While this has clear benefits medically and financially, there are also significant sustainability benefits, not least by reducing the amount of ‘trial and error’ when searching for drugs. Inverse design could also reduce resource reliance and improve manufacturing processes by helping to find sustainable chemicals and greener alternatives for drug development.

A similar approach can also be used in materials discovery, which is a field that also often requires extensive R&D and trial and error processes. For example, researchers have used generative AI modelling to accelerate the discovery and design of industrial-scale polymer membranes that separate and capture CO₂ more efficiently at its point of emission, which is an approach that is considered to be one of the most effective ways to limit the release of carbon into the environment.

Energy creation and use – towards a world run with a lower carbon footprint and climate impact

AI is currently used to improve the efficiency and effectiveness of existing and new energy systems through, for example, supply and demand forecasting and grid optimisation. Using generative AI to identify and replicate energy-saving patterns could further improve these efficiencies.

While not strictly generative AI, AI techniques have also been used by scientists to control nuclear fusion reactions within a Tokamak reactor. Researchers trained a deep reinforcement learning model to shape more precisely the reactive plasma, which is one of the most challenging aspects of nuclear fusion. Perhaps the next step is for generative AI to suggest further novel configurations and help create a nuclear fusion reactor that is a commercially viable energy source.

A double-edged sword - the environmental cost of generative AI

Generative AI’s negative environmental impact is often overlooked and overshadowed by the potential positive benefits of the technology. However, the environmental impact is big: one estimate suggests that the development and use of a single generative AI model could have a carbon footprint of 284 metrics tons of CO2e, which is equivalent to the lifetime emissions of 5 average American cars, including manufacturing.

This negative environmental impact has started to gain more attention. For example, the Harvard Business Review recently published a series of recommendations for reducing the environmental impact of generative AI, including using existing models, using energy-conserving computational methods, and evaluating the energy sources of cloud providers and data centres. These are all factors that should be incorporated into any new data and technology strategy for businesses that are using generative AI.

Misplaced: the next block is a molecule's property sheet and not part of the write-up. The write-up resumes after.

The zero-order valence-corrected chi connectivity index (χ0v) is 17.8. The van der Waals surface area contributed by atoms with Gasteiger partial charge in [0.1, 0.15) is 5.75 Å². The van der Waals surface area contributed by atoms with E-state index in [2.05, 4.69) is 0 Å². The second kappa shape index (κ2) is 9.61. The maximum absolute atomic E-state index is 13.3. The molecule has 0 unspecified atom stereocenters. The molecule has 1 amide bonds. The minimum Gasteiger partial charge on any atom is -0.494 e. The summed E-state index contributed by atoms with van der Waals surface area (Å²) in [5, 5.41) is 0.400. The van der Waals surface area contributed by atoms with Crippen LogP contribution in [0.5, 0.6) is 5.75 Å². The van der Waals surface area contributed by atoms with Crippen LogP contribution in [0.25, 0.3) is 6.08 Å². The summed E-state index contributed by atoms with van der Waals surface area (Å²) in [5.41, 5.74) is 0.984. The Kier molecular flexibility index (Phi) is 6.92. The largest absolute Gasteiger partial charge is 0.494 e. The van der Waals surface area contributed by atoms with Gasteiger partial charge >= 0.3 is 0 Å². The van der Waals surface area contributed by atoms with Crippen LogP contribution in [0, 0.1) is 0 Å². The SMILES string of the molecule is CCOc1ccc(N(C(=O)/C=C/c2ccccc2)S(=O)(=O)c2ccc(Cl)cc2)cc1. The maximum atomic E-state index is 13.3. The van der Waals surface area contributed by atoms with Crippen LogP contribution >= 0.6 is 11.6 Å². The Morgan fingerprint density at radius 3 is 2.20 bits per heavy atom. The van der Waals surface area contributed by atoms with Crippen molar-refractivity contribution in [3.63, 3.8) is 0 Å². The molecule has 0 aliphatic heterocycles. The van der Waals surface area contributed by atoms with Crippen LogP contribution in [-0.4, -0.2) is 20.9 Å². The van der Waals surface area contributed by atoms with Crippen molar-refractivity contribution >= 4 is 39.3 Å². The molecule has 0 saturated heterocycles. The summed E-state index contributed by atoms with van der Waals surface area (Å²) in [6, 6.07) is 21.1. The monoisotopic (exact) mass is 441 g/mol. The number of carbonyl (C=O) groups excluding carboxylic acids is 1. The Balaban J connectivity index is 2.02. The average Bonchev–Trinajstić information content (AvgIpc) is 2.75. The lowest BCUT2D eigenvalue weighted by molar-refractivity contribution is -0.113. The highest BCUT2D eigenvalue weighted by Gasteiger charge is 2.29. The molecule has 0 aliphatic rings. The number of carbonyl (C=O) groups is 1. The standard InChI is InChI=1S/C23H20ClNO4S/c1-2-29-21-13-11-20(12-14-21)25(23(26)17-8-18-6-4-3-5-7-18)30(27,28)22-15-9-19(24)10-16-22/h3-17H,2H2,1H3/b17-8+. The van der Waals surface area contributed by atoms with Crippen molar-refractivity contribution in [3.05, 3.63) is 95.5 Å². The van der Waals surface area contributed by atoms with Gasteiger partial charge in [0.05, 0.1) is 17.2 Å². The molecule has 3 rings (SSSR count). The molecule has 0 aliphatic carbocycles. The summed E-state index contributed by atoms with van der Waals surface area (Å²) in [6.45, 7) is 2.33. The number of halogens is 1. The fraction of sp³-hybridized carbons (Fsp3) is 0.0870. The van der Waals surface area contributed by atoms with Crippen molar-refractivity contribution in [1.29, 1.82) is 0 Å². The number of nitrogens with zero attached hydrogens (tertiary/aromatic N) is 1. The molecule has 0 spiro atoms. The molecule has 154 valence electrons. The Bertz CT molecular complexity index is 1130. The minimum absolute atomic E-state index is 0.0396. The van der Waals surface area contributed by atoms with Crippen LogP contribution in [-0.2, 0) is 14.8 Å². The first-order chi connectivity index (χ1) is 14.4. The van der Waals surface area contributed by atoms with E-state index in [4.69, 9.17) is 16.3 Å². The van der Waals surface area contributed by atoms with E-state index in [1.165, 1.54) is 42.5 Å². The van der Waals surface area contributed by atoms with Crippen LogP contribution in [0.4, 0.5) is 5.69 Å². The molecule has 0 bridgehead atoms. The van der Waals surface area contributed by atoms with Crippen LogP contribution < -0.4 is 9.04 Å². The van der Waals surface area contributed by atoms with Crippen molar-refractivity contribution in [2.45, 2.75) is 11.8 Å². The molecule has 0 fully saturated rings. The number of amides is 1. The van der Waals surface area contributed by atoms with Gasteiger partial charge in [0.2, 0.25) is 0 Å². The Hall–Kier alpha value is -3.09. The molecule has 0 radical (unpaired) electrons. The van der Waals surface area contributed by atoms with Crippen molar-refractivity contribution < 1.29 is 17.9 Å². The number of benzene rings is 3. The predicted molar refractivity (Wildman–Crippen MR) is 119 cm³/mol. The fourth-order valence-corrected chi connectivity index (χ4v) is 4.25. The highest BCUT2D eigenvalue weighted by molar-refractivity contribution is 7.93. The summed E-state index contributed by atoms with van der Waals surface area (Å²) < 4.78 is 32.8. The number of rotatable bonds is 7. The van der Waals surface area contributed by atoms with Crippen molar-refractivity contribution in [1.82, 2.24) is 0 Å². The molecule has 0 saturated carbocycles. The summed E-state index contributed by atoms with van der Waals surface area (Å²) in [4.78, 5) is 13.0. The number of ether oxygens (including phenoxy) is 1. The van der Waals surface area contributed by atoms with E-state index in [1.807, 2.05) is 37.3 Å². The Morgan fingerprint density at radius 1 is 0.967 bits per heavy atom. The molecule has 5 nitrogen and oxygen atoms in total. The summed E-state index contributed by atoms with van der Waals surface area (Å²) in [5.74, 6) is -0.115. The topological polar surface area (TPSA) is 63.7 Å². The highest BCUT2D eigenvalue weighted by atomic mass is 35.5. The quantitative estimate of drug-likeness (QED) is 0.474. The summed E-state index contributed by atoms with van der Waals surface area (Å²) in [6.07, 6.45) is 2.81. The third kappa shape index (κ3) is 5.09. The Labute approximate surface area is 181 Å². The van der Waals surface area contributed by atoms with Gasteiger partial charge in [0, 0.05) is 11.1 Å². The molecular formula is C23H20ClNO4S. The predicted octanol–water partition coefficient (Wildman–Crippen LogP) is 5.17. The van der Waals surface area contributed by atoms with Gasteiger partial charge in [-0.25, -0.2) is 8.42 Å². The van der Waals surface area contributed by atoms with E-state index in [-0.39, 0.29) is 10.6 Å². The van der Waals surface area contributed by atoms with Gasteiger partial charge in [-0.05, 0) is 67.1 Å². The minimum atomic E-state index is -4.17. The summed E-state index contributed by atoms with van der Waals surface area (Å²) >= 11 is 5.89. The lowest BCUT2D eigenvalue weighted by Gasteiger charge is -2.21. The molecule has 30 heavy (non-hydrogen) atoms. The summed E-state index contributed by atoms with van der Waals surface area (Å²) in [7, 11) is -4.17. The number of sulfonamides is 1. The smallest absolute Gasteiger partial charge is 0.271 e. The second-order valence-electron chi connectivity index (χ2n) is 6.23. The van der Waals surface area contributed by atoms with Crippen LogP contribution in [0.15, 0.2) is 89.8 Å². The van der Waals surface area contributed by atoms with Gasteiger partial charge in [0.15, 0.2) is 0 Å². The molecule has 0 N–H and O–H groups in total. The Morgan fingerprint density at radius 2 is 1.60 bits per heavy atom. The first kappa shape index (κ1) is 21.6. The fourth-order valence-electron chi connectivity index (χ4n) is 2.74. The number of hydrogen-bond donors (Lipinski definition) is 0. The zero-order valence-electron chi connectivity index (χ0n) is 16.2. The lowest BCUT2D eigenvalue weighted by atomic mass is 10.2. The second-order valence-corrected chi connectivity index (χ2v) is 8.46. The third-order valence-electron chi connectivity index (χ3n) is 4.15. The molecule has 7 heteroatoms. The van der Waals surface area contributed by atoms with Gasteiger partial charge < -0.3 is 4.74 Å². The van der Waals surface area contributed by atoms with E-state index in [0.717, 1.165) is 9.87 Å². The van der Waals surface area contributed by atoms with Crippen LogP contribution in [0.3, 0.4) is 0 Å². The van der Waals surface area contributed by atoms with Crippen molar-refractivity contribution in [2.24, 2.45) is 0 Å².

There are no silver bullets

While generative AI is already amazing today, it is still nascent. It is a great tool to support our thinking, development and efficiency, but it can’t solve all sustainability challenges, at least not yet.

There are also important ethical and practical considerations, including job displacement, concentration of power, accentuation of existing discrimination and biases, destabilisation of international strategic stability, security and cyber security risks, further proliferation of fake news and the erosion of democracy, concerns over data privacy, and more. And that’s without touching on the hotly debated topic of existential risk.

As with all tools, the tool itself is not the solution: the tool requires appropriate and effective use. Many technological developments to date have had positive benefits to humanity, but also usually negative sustainability impacts (Figure 1). With generative AI, we need to combine an understanding of its potential negative externalities with its judicious use as a tool, and in doing so, we may have a powerful new solution to help save our planet as we know it today.

If you would like to find out more about our work on generative AI and environmental sustainability, please get in touch.

Innovation/Technology Benefit to people Unintended negative impacts on planet
Combustion Engine Faster travel Huge amount of carbon generation
Plastics An amazing material with millions of applications Ocean pollution and biodiversity impacts
Space exploration Knowledge of our universe, space data and communication Space junk
Cloud computiong Secure storage, scalable compute power, instant acess to greater tools Giant data centres with huge carbon footprints
Industrial farming The ability to produce enough food Extensive use of fertilisers and pesticides
Blockchain Distributed immutable data, secure transactions and smart contracts High carbon footprints
Air travel Increased connectivity, tourisim and standard of living High carbon footprints
Innovations in wild-capture fisheries Increased catch at lower effort, improved food quality Environmental impacts on marine ecosystems, stock collapse
Bio based sustainable avaiation fuel Reduce carbon footprint of flights Increased land use to produce bio based fuels with impacts on ecosystems and food security

Figure 1: Many technological developments to date have had positive benefits to humanity, but also usually negative sustainability impacts